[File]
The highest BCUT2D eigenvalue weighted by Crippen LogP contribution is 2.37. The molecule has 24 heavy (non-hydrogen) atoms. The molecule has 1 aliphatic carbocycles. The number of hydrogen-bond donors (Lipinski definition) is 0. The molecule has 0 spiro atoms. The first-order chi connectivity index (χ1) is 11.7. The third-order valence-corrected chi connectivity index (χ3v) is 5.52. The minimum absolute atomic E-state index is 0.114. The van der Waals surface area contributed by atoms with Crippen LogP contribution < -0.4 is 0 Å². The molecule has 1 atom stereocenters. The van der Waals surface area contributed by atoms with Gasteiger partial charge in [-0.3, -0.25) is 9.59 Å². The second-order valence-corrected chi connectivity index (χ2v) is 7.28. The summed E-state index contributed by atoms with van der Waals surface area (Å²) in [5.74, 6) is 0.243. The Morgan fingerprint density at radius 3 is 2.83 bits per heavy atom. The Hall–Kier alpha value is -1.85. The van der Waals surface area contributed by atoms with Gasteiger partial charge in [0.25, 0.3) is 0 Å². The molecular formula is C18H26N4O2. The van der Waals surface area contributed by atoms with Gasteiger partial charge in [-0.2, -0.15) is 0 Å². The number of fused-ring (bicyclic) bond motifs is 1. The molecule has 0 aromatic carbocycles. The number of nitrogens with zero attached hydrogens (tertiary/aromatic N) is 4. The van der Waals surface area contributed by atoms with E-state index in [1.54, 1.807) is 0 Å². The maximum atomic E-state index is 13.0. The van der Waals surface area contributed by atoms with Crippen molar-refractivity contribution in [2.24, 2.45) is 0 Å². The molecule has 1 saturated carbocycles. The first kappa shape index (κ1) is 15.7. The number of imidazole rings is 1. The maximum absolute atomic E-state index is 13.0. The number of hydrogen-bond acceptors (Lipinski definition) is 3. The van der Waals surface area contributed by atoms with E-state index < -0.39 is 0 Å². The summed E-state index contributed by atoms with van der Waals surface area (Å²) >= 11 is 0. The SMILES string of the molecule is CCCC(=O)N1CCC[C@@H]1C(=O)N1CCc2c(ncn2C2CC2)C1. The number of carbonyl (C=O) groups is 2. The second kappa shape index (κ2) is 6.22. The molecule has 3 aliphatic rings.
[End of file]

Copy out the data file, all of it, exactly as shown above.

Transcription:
The highest BCUT2D eigenvalue weighted by Crippen LogP contribution is 2.37. The molecule has 24 heavy (non-hydrogen) atoms. The molecule has 1 aliphatic carbocycles. The number of hydrogen-bond donors (Lipinski definition) is 0. The molecule has 0 spiro atoms. The first-order chi connectivity index (χ1) is 11.7. The third-order valence-corrected chi connectivity index (χ3v) is 5.52. The minimum absolute atomic E-state index is 0.114. The van der Waals surface area contributed by atoms with Crippen LogP contribution < -0.4 is 0 Å². The molecule has 1 atom stereocenters. The van der Waals surface area contributed by atoms with Gasteiger partial charge in [-0.3, -0.25) is 9.59 Å². The second-order valence-corrected chi connectivity index (χ2v) is 7.28. The summed E-state index contributed by atoms with van der Waals surface area (Å²) in [5.74, 6) is 0.243. The Morgan fingerprint density at radius 3 is 2.83 bits per heavy atom. The Hall–Kier alpha value is -1.85. The van der Waals surface area contributed by atoms with Gasteiger partial charge in [0.25, 0.3) is 0 Å². The molecular formula is C18H26N4O2. The van der Waals surface area contributed by atoms with Gasteiger partial charge in [-0.2, -0.15) is 0 Å². The number of fused-ring (bicyclic) bond motifs is 1. The molecule has 0 aromatic carbocycles. The number of nitrogens with zero attached hydrogens (tertiary/aromatic N) is 4. The van der Waals surface area contributed by atoms with E-state index in [1.54, 1.807) is 0 Å². The maximum atomic E-state index is 13.0. The van der Waals surface area contributed by atoms with Crippen molar-refractivity contribution in [2.24, 2.45) is 0 Å². The molecule has 1 saturated carbocycles. The first kappa shape index (κ1) is 15.7. The number of imidazole rings is 1. The maximum absolute atomic E-state index is 13.0. The number of hydrogen-bond acceptors (Lipinski definition) is 3. The van der Waals surface area contributed by atoms with E-state index < -0.39 is 0 Å². The summed E-state index contributed by atoms with van der Waals surface area (Å²) >= 11 is 0. The SMILES string of the molecule is CCCC(=O)N1CCC[C@@H]1C(=O)N1CCc2c(ncn2C2CC2)C1. The number of carbonyl (C=O) groups is 2. The second kappa shape index (κ2) is 6.22. The molecule has 3 aliphatic rings.